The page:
Ambivalent parent

Lately I've been so caught up in my own little life, I haven't thought much about the world around me. After reading Dick Bergeron's blog I'm back to pondering Bridgewater's schools. Dick wondered about morale in the schools. If teacher morale is down it is the students who sense it. Parents, the Superintendent and the BOE don't spend all day in the classrooms. (The Superintendent likely spends a large portion of his week at meetings in schools, but that's not what I mean here).

Today my morale, as a parent, is down.

I am ambivalent. 

Author visits: usually sponsored by fundraising (ie parents)
On the one hand I'm happy with most of my kids' teachers. I want to support them - and, I do. When the kids were in elementary school it came in the form of small gifts (like a book) or dropping food in the teachers lounge. Now that they have so many teachers, I don't show my appreciation in such a tangible way. A few exceptionally great teachers get a letter of recommendation.

On the other hand, last fall I sent an e-mail complaining about a teacher who humiliated my child in front of the rest of the class. I found that this is one of those teachers who has been moved around a bit after multiple complaints lodged against her. Do I really want to support THIS woman getting a raise?

Unfortunately I can't pick and choose which teachers I support - and neither can anyone in a tenured union. The general public resents that teachers have a "job-for-life". If the fantastic teachers who have helped my children grow - even excel - in a subject get support, I would be supporting the one who mocked my kid in front of his peers.

Next week is Teacher Appreciation Week. I've always participated enthusiastically in it. Do teachers realize that this week has nothing to do with their negotiations?

A few days ago I read this letter in the Patch written by a teacher at my child's school. She says:

For the first time in my 13-year career, I find myself actually questioning why I am doing this; this is an awful feeling. I was feeling unappreciated by the government and now also by my employer.

This is exactly what I don't want - teachers who don't want to be there! The BREA/NJEA are emotionalizing the finances. Manipulating public sentiment makes little sense since we can't vote on budgets anymore. If you've been to a BOE meeting, you know that many members of the BOE don't care what people say at the podium anyway!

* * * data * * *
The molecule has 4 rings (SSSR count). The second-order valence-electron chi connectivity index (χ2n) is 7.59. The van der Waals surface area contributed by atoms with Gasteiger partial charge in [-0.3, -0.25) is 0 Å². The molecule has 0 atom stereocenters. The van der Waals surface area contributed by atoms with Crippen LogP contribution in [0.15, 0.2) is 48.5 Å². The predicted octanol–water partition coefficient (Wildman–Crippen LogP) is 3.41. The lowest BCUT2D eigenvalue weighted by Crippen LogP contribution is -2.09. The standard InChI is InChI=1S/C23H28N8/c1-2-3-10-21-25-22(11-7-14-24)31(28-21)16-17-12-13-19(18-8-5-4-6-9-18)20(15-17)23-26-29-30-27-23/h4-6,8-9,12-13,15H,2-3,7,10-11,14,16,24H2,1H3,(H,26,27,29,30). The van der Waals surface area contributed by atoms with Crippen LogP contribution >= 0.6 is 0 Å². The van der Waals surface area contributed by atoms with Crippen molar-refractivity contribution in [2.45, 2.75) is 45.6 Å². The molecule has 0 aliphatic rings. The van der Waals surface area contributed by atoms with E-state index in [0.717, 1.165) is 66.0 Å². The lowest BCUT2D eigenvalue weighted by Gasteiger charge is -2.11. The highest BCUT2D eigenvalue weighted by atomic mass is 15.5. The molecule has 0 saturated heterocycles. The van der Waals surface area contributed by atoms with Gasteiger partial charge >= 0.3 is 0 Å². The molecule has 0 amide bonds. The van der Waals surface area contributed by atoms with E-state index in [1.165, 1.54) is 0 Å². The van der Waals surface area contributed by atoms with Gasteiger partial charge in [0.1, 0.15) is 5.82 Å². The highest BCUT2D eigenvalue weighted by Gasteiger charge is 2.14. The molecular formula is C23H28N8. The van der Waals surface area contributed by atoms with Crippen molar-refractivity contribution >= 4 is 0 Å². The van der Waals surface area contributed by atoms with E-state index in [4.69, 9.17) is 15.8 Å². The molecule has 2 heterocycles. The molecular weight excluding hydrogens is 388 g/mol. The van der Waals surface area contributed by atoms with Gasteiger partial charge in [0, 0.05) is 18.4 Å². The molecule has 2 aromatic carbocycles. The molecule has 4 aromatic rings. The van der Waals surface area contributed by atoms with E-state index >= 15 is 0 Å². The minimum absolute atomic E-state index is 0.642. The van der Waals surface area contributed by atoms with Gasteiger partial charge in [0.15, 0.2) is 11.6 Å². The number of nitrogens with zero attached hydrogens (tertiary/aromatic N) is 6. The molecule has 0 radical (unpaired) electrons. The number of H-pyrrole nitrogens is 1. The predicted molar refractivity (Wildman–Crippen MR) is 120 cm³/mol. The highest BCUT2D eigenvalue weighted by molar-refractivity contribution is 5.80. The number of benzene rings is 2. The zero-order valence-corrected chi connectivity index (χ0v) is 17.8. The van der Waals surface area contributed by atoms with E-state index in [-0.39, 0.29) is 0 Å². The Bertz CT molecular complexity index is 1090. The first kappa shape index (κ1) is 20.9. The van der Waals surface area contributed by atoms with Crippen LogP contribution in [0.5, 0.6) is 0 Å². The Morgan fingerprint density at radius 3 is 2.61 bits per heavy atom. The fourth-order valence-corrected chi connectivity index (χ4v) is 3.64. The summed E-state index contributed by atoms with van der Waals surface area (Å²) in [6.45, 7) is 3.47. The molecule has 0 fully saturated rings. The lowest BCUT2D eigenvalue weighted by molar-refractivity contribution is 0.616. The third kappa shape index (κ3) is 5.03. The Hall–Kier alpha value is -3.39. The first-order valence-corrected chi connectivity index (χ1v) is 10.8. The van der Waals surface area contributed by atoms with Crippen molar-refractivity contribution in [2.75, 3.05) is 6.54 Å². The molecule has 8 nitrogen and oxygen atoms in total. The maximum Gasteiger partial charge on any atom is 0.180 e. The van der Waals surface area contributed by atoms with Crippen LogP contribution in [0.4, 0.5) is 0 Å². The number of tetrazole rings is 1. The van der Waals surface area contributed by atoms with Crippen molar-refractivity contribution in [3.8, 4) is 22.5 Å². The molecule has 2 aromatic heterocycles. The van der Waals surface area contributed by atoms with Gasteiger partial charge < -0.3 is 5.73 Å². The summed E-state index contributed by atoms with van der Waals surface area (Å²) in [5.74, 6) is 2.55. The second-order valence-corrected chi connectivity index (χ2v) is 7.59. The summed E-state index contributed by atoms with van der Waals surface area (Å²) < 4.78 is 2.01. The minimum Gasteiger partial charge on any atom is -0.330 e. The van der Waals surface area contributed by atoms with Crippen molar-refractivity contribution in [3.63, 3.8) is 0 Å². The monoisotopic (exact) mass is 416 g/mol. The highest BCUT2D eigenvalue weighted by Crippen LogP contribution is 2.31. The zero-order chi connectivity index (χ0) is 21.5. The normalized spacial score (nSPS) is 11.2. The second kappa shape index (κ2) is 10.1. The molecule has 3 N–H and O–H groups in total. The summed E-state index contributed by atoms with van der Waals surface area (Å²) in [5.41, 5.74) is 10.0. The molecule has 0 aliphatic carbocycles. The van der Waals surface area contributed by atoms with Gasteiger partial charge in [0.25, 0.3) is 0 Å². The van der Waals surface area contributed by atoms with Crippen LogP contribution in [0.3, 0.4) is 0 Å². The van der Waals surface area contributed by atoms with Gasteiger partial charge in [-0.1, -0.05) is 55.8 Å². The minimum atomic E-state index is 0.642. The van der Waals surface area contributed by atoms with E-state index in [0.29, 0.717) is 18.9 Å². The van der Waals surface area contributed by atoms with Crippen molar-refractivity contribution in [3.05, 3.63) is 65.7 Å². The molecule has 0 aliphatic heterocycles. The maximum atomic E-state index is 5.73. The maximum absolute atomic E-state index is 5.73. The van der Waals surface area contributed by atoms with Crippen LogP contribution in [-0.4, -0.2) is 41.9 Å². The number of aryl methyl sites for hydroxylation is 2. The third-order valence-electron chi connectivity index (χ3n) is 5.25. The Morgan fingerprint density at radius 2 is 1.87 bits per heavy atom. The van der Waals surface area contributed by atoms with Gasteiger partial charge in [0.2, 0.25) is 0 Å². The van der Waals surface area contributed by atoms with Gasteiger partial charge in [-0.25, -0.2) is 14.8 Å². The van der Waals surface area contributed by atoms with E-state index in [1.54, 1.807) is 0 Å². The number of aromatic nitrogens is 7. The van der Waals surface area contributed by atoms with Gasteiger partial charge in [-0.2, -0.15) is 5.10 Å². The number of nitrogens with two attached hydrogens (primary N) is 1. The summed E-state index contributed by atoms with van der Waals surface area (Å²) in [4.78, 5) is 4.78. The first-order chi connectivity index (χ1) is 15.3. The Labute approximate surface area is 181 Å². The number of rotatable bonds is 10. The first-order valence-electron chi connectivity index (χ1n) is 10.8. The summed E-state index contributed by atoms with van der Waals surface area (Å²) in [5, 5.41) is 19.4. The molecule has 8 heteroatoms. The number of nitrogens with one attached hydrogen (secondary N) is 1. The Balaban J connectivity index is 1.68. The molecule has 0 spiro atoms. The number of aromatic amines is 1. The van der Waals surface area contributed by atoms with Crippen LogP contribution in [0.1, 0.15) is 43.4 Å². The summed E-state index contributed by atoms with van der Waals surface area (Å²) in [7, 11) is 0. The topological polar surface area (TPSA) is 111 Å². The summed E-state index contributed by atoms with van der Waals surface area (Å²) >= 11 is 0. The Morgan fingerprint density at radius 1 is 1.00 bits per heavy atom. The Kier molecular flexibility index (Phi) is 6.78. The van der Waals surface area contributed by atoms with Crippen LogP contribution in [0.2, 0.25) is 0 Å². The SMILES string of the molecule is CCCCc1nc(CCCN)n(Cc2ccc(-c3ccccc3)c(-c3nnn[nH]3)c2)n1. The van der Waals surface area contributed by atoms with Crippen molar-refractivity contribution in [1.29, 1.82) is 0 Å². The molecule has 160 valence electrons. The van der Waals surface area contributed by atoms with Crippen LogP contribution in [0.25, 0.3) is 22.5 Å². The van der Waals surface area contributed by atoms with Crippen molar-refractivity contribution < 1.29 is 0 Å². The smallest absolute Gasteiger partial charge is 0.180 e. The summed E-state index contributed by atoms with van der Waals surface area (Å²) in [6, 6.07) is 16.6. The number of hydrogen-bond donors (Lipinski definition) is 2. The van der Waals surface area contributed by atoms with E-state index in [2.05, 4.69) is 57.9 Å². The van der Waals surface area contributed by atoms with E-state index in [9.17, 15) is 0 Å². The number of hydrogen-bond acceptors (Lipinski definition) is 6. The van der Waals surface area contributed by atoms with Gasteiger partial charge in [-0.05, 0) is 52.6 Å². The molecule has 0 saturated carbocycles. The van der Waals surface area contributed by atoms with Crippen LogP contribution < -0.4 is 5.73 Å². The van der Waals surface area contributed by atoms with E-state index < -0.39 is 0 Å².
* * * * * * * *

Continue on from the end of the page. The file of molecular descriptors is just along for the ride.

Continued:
Most BRRSD children live here because of the schools. Ergo, they appreciate the educational system and its teachers. The point of the union is to negotiate on teachers' behalf. Based on the stalemate both the BREA and the BOE are stubborn mules. If teachers want to feel like their "employer" appreciates them, perhaps the middle of a bitter contract negotiation isn't the right time to seek the warm fuzzies - and Governor Christie's state isn't the right place. There is appreciation - just not from the BOE and Trenton - and not for teachers who don't do right by our children. We, as parents, appreciate teachers and staff who are professional, who teach our children well and who leave the politics outside the classroom. But if you ask around there are more than a few bad eggs... and that breeds mixed feelings, like mine.

Haven't teachers realized how much community support they have???? Don't parents in the district, on the whole, make their jobs easier by following up, being involved and making donations (monetary and financial) when asked (and in the elementary level volunteer in the classrooms)? Ever been to a parking lot on Back to School Night or a musical concert, a basketball game or open house? Sometimes these events require police presence to handle the crowds! The over-flow parking says a lot (no pun intended): teachers work in a very supportive community. Unlike many other districts, parents attend teacher conferences here. Parents want their children to succeed. Some parents make donations behind the scenes to help supply classrooms, the schools libraries, gyms etc.

We have some really fabulous teachers in the district. I will always be grateful for those who have helped my children. I'm sick of the animosity between the BREA and the BOE.

Neither side is acting in the best interest of the children. They are acting more like parents in the middle of a divorce - each saying they are doing what's best for the kids. And as in many conflicts both entities are most interested in saving face and in financial gain.

And everyone knows that "familial strife" hurts the kids most of all.

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